Following the execution of the contract, the husband and wife each execute Wills which are consistent with the contract. After the first spouse dies, the children of the surviving spouse sometimes persuade the surviving spouse to change his/her Will in a way that totally disinherits the stepchildren. That is exactly what happened in the Brown case.

After Mrs. Brown died, her son probated her Will, which left everything to him.  Mr. Brown’s children filed a Will contest.  The children should have filed a claim for breach of contract against the estate of Mrs. Brown rather than a Will contest.  Nevertheless, the Court of Appeals granted to Mr. Brown’s children the property they were entitled to receive based upon the contract.  Even though Mr. Brown’s children were ultimately successful, it took them 8 years and significant legal fees to protect their rights.

Estate planning for spouses in second marriages is challenging. Each spouse wants to benefit their spouse and benefit their children from the prior marriage. The best solution is to transfer separate assets to the spouse and children upon the first spouse’s death. When there are not enough assets to take care of the spouse and the children, various approaches are used to enable the property to benefit the surviving spouse during his/her lifetime with the property to pass to the children upon the surviving spouse’s death. All of these techniques inevitably create tension between the stepparent and the stepchildren.

I have prepared contracts to make a Will for several couples, though only after investigating other solutions and with a warning to my clients that such contracts are a challenge to enforce by the children of the first spouse to die.

Stepmom Snatches 401(k) from Her Stepchildren

In a recent case, Cajun Industries, LLC vs. Robert Kidder, et al., the decedent designated his three children as beneficiaries of his 401(k) plan after his first wife died. He remarried a few months before he died and did not realize he needed to make any changes because he still wanted his 401(k) plan to go to his children. Unfortunately, when he died, his new wife successfully claimed the entire 401(k) account due to a federal law known as ERISA. This law required Mr. Kidder to fill out a new beneficiary form after he remarried and to obtain the consent of his new wife.  Because his wife had not consented to his designation in favor of his children, ERISA required the account to be distributed to his wife.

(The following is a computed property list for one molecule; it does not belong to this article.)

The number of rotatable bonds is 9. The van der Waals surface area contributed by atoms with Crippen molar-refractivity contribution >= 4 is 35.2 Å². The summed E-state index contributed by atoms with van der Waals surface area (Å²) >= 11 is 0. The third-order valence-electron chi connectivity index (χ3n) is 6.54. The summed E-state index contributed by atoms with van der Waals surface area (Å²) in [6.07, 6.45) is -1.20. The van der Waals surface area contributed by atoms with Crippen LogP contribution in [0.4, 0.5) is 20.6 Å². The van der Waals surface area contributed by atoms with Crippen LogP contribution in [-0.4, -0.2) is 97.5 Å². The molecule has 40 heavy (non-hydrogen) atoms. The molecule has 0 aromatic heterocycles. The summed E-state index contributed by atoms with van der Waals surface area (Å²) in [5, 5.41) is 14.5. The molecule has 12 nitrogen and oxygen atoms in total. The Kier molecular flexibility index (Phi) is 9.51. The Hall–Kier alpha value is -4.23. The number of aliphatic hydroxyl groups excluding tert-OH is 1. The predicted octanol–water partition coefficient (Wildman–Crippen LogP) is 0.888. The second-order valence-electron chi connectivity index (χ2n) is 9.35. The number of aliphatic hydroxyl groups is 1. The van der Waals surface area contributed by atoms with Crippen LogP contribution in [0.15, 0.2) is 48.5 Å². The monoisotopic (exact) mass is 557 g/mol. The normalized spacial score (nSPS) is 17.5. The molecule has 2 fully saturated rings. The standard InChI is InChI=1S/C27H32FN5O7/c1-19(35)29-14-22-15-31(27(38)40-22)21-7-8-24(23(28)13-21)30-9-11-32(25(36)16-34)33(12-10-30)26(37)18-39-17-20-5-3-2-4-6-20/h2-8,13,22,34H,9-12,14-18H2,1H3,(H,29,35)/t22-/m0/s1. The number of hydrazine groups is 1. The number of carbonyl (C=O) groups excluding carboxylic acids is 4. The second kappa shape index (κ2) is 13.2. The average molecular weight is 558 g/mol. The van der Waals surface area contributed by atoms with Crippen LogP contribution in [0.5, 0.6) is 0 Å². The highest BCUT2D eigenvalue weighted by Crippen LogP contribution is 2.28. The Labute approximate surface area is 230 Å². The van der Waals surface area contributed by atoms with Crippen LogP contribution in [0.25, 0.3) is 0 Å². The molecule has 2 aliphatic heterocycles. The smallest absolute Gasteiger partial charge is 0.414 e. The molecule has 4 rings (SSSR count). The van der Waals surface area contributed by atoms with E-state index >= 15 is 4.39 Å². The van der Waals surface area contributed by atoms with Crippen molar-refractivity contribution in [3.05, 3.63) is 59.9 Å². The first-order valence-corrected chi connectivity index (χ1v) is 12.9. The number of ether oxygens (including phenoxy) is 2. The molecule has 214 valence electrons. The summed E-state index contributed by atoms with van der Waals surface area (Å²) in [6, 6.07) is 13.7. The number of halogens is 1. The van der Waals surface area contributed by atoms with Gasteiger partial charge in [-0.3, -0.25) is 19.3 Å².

There were two other potential solutions that would have allowed the funds in the 401(k) account to go to Mr. Kidder’s children. Prior to getting married, Mr. Kidder could have asked his wife to sign a prenuptial agreement wherein she agreed to sign a waiver of his 401(k) plan. Alternatively, before he married, Mr. Kidder could have rolled his 401(k) account to an IRA and then designated his children as beneficiaries of his IRA. The rules requiring a spousal waiver to a beneficiary designation do not apply to IRAs.